Did you know that more than 1.2 million children under the age of six swallow or come into contact with a poisonous substance every year? And that’s only the known and reported cases! As we have discussed before, a large portion of pediatrics is in prevention of illnesses, and poison prevention can be an easy way to reduce harm to your child. Today, we will talk about what is poisonous, some basic strategies on storage of medicines and other chemicals, as well as what to do if your child does ingest or get exposed to a poison.
First, let’s talk about what some potential poisons are and where they are most likely to be found. First are medications. Prescription medicines are very common in homes, especially elderly, and can be among the most dangerous. One of the most serious cases of medicine poisoning I saw was while in my residency, and involved an 18 month old child that ingested several different types of blood pressure and depression medications and had to be monitored in the ICU for days. When asked about the location of the medications, we found out they were “kept” on an end table by a recliner for easy access by grandma! But, other non-prescription medications are potentially dangerous as well. Ibuprofen, aspirin, acetaminophen, vitamins, cold and cough medicines are all possibly dangerous when ingested by a child. But medicines aren’t the only danger. Paint, varnishes, cleaning supplies, and pesticides count, as does gasoline and other car care products. Other poisons include mothballs, weed killers, pest killers and older medications such as oil of wintergreen and camphor -based oils, and fumes from chemicals, space heaters or stoves.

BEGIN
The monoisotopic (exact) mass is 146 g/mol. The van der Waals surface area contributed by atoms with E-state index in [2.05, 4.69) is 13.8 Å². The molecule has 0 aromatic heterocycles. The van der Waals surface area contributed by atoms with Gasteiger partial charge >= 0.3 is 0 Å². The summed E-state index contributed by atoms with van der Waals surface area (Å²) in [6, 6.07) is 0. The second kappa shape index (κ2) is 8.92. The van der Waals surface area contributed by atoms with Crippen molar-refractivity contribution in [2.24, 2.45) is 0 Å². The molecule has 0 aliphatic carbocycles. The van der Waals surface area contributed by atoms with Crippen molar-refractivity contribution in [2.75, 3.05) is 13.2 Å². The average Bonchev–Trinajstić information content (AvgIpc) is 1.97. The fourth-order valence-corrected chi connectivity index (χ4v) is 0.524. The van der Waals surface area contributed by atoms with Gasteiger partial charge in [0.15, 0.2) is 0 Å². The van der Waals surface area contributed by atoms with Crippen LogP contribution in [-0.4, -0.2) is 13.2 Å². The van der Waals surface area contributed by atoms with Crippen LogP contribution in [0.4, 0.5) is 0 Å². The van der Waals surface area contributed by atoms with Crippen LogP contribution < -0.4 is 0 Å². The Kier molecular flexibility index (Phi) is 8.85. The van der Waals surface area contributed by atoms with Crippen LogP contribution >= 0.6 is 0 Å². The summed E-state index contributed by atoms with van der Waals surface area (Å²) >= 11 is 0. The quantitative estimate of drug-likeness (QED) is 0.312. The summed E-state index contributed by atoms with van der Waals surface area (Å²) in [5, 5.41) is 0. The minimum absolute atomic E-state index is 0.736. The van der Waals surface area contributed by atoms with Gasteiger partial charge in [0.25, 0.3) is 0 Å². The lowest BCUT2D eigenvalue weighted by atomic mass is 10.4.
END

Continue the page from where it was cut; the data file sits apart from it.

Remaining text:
So what now? Putting child safety locks on the cabinets is good enough right? No! You know as well as I do that toddlers are quite amazing and how many times have you walked into your kitchen and found a “child-proofed” cabinet wide open? My best recommendation is to completely remove all of the above objects from reach. That means putting them in the garage or a high cabinet or the top of the closet and not under the sink. Also, when it comes to medicines, try to avoid calling medicine “candy” in an effort to get your child to take it. This opens the door for increased ingestion. Also, be aware of where you child is being cared for. While grandparents and other caregivers are a wonderful asset to have, the risk of accidental ingestion is increased at these locations.
OK, my child just took a swig of bleach or took a few baby aspirin that were lying on the counter. I am totally freaking out! What do I do? If your child is unconscious, not breathing, or possibly having a seizure, then call 911 immediately. Do not give ipecac or any other medicine to induce vomiting. If it is a spill on the skin or in the eyes, then remove any clothing or hats and rinse for fifteen minutes under tepid water. Do not apply any lotions or medicines to the skin or eyes. If it is an inhalation, then take your child outside into fresh air immediately and observe for respiratory distress. If your child is OK, then call 1-800-222-1222, which is the Poison Control Center. They will ask you lots of questions about what your child took, so it is helpful to have the medication bottle in front of you. Sometimes, they will give advice over the phone, sometimes they will advise to go to the emergency department. Good luck and be vigilant!